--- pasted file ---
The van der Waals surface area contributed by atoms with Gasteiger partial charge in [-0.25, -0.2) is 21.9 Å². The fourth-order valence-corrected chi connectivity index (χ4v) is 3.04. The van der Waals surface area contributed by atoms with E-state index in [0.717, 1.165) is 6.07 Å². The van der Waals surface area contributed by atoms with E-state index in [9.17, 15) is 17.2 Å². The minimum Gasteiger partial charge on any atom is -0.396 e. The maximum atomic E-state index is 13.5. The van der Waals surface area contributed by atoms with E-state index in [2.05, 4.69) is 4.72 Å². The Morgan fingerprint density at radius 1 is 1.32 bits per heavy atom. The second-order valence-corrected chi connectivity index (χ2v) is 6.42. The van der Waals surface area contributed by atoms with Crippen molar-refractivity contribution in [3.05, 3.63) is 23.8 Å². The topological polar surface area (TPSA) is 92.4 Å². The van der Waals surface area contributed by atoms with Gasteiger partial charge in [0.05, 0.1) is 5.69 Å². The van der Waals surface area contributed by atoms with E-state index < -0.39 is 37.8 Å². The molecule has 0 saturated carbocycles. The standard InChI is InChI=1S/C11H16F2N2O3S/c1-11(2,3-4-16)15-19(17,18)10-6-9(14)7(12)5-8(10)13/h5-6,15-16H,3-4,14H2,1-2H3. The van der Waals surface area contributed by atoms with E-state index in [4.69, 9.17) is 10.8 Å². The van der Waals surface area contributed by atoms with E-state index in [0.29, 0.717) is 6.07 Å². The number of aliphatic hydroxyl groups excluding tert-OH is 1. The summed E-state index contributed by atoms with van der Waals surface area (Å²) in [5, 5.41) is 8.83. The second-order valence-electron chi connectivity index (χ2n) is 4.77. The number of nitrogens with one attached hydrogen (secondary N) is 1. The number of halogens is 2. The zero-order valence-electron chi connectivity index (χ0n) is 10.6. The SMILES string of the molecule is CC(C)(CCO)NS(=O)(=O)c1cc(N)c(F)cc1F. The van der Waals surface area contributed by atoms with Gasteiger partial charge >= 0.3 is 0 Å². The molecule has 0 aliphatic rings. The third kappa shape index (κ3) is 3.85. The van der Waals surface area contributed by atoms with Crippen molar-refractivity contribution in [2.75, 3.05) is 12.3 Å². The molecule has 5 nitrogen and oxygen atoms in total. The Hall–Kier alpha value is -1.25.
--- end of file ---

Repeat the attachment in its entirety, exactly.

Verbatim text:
The van der Waals surface area contributed by atoms with Gasteiger partial charge in [-0.25, -0.2) is 21.9 Å². The fourth-order valence-corrected chi connectivity index (χ4v) is 3.04. The van der Waals surface area contributed by atoms with E-state index in [0.717, 1.165) is 6.07 Å². The van der Waals surface area contributed by atoms with E-state index in [9.17, 15) is 17.2 Å². The minimum Gasteiger partial charge on any atom is -0.396 e. The maximum atomic E-state index is 13.5. The van der Waals surface area contributed by atoms with E-state index in [2.05, 4.69) is 4.72 Å². The Morgan fingerprint density at radius 1 is 1.32 bits per heavy atom. The second-order valence-corrected chi connectivity index (χ2v) is 6.42. The van der Waals surface area contributed by atoms with Crippen molar-refractivity contribution in [3.05, 3.63) is 23.8 Å². The topological polar surface area (TPSA) is 92.4 Å². The van der Waals surface area contributed by atoms with Gasteiger partial charge in [0.05, 0.1) is 5.69 Å². The van der Waals surface area contributed by atoms with E-state index < -0.39 is 37.8 Å². The molecule has 0 saturated carbocycles. The standard InChI is InChI=1S/C11H16F2N2O3S/c1-11(2,3-4-16)15-19(17,18)10-6-9(14)7(12)5-8(10)13/h5-6,15-16H,3-4,14H2,1-2H3. The van der Waals surface area contributed by atoms with E-state index in [4.69, 9.17) is 10.8 Å². The van der Waals surface area contributed by atoms with E-state index in [0.29, 0.717) is 6.07 Å². The number of aliphatic hydroxyl groups excluding tert-OH is 1. The summed E-state index contributed by atoms with van der Waals surface area (Å²) in [5, 5.41) is 8.83. The second-order valence-electron chi connectivity index (χ2n) is 4.77. The number of nitrogens with one attached hydrogen (secondary N) is 1. The number of halogens is 2. The zero-order valence-electron chi connectivity index (χ0n) is 10.6. The SMILES string of the molecule is CC(C)(CCO)NS(=O)(=O)c1cc(N)c(F)cc1F. The van der Waals surface area contributed by atoms with Gasteiger partial charge >= 0.3 is 0 Å². The molecule has 0 aliphatic rings. The third kappa shape index (κ3) is 3.85. The van der Waals surface area contributed by atoms with Crippen molar-refractivity contribution in [2.75, 3.05) is 12.3 Å². The molecule has 5 nitrogen and oxygen atoms in total. The Hall–Kier alpha value is -1.25.